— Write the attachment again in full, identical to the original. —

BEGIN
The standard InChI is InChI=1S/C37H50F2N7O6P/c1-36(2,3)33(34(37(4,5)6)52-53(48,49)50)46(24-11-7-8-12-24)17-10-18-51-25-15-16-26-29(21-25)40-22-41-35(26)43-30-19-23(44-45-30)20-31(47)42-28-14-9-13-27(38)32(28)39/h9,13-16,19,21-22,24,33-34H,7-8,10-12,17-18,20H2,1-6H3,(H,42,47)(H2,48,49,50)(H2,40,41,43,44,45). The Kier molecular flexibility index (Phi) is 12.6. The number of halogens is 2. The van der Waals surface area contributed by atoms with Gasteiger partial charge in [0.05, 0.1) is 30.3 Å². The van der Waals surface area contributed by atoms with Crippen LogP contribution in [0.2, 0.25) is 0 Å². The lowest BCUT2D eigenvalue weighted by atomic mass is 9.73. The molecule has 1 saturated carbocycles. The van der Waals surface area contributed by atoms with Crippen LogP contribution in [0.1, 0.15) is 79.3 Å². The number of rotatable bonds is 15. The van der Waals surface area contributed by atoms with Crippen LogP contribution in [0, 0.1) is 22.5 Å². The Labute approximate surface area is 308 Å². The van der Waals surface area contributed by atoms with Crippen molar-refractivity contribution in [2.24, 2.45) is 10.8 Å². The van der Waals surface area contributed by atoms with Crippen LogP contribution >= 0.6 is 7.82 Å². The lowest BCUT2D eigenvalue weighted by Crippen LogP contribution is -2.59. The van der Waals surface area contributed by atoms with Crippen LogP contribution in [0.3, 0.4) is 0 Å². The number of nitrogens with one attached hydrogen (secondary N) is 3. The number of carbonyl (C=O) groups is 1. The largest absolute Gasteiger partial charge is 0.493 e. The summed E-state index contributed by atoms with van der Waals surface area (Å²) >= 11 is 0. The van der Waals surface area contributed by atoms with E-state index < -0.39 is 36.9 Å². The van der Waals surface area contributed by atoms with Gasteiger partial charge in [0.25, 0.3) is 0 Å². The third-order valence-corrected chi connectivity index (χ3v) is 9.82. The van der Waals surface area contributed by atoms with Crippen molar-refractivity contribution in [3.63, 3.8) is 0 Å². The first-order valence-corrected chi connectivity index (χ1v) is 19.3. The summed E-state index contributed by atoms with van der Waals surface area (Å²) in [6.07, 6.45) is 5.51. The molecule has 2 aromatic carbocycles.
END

The standard InChI is InChI=1S/C37H50F2N7O6P/c1-36(2,3)33(34(37(4,5)6)52-53(48,49)50)46(24-11-7-8-12-24)17-10-18-51-25-15-16-26-29(21-25)40-22-41-35(26)43-30-19-23(44-45-30)20-31(47)42-28-14-9-13-27(38)32(28)39/h9,13-16,19,21-22,24,33-34H,7-8,10-12,17-18,20H2,1-6H3,(H,42,47)(H2,48,49,50)(H2,40,41,43,44,45). The Kier molecular flexibility index (Phi) is 12.6. The number of halogens is 2. The van der Waals surface area contributed by atoms with Gasteiger partial charge in [0.05, 0.1) is 30.3 Å². The van der Waals surface area contributed by atoms with Crippen LogP contribution in [0.2, 0.25) is 0 Å². The lowest BCUT2D eigenvalue weighted by atomic mass is 9.73. The molecule has 1 saturated carbocycles. The van der Waals surface area contributed by atoms with Crippen LogP contribution in [0.1, 0.15) is 79.3 Å². The number of rotatable bonds is 15. The van der Waals surface area contributed by atoms with Crippen LogP contribution in [0, 0.1) is 22.5 Å². The Labute approximate surface area is 308 Å². The van der Waals surface area contributed by atoms with Crippen molar-refractivity contribution in [2.24, 2.45) is 10.8 Å². The van der Waals surface area contributed by atoms with Crippen LogP contribution >= 0.6 is 7.82 Å². The lowest BCUT2D eigenvalue weighted by Crippen LogP contribution is -2.59. The van der Waals surface area contributed by atoms with Crippen LogP contribution in [0.3, 0.4) is 0 Å². The number of nitrogens with one attached hydrogen (secondary N) is 3. The number of carbonyl (C=O) groups is 1. The largest absolute Gasteiger partial charge is 0.493 e. The summed E-state index contributed by atoms with van der Waals surface area (Å²) >= 11 is 0. The van der Waals surface area contributed by atoms with E-state index < -0.39 is 36.9 Å². The van der Waals surface area contributed by atoms with Gasteiger partial charge in [0.25, 0.3) is 0 Å². The third-order valence-corrected chi connectivity index (χ3v) is 9.82. The van der Waals surface area contributed by atoms with Crippen molar-refractivity contribution in [3.63, 3.8) is 0 Å². The first-order valence-corrected chi connectivity index (χ1v) is 19.3. The summed E-state index contributed by atoms with van der Waals surface area (Å²) in [6.07, 6.45) is 5.51. The molecule has 2 aromatic carbocycles.